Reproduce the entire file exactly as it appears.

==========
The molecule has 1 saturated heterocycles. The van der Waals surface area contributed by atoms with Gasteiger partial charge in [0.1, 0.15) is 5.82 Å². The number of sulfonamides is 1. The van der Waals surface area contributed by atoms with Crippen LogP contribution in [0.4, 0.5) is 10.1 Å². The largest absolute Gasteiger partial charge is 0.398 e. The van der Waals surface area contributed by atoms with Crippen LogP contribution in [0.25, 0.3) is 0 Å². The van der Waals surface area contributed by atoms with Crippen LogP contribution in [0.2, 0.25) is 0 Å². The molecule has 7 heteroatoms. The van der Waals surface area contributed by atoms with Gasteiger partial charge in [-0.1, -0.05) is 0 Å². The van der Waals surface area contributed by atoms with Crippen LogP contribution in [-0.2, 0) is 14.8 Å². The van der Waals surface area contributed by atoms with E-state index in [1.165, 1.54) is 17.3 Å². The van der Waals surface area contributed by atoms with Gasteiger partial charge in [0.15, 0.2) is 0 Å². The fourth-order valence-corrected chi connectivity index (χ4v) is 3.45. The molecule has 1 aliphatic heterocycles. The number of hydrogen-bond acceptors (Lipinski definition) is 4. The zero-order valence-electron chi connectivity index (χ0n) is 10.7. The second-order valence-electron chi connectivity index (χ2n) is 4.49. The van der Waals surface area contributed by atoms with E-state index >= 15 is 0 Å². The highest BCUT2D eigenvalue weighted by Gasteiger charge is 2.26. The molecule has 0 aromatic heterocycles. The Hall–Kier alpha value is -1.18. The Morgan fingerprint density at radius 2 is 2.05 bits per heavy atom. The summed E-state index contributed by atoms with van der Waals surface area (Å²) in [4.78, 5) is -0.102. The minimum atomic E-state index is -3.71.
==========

The molecule has 1 saturated heterocycles. The van der Waals surface area contributed by atoms with Gasteiger partial charge in [0.1, 0.15) is 5.82 Å². The number of sulfonamides is 1. The van der Waals surface area contributed by atoms with Crippen LogP contribution in [0.4, 0.5) is 10.1 Å². The largest absolute Gasteiger partial charge is 0.398 e. The van der Waals surface area contributed by atoms with Crippen LogP contribution in [0.25, 0.3) is 0 Å². The van der Waals surface area contributed by atoms with Crippen LogP contribution in [0.2, 0.25) is 0 Å². The molecule has 7 heteroatoms. The van der Waals surface area contributed by atoms with Gasteiger partial charge in [-0.1, -0.05) is 0 Å². The van der Waals surface area contributed by atoms with Crippen LogP contribution in [-0.2, 0) is 14.8 Å². The van der Waals surface area contributed by atoms with E-state index in [1.165, 1.54) is 17.3 Å². The van der Waals surface area contributed by atoms with Gasteiger partial charge in [0.15, 0.2) is 0 Å². The fourth-order valence-corrected chi connectivity index (χ4v) is 3.45. The molecule has 1 aliphatic heterocycles. The number of hydrogen-bond acceptors (Lipinski definition) is 4. The zero-order valence-electron chi connectivity index (χ0n) is 10.7. The second-order valence-electron chi connectivity index (χ2n) is 4.49. The van der Waals surface area contributed by atoms with E-state index >= 15 is 0 Å². The highest BCUT2D eigenvalue weighted by Gasteiger charge is 2.26. The molecule has 0 aromatic heterocycles. The Hall–Kier alpha value is -1.18. The Morgan fingerprint density at radius 2 is 2.05 bits per heavy atom. The summed E-state index contributed by atoms with van der Waals surface area (Å²) in [4.78, 5) is -0.102. The minimum atomic E-state index is -3.71.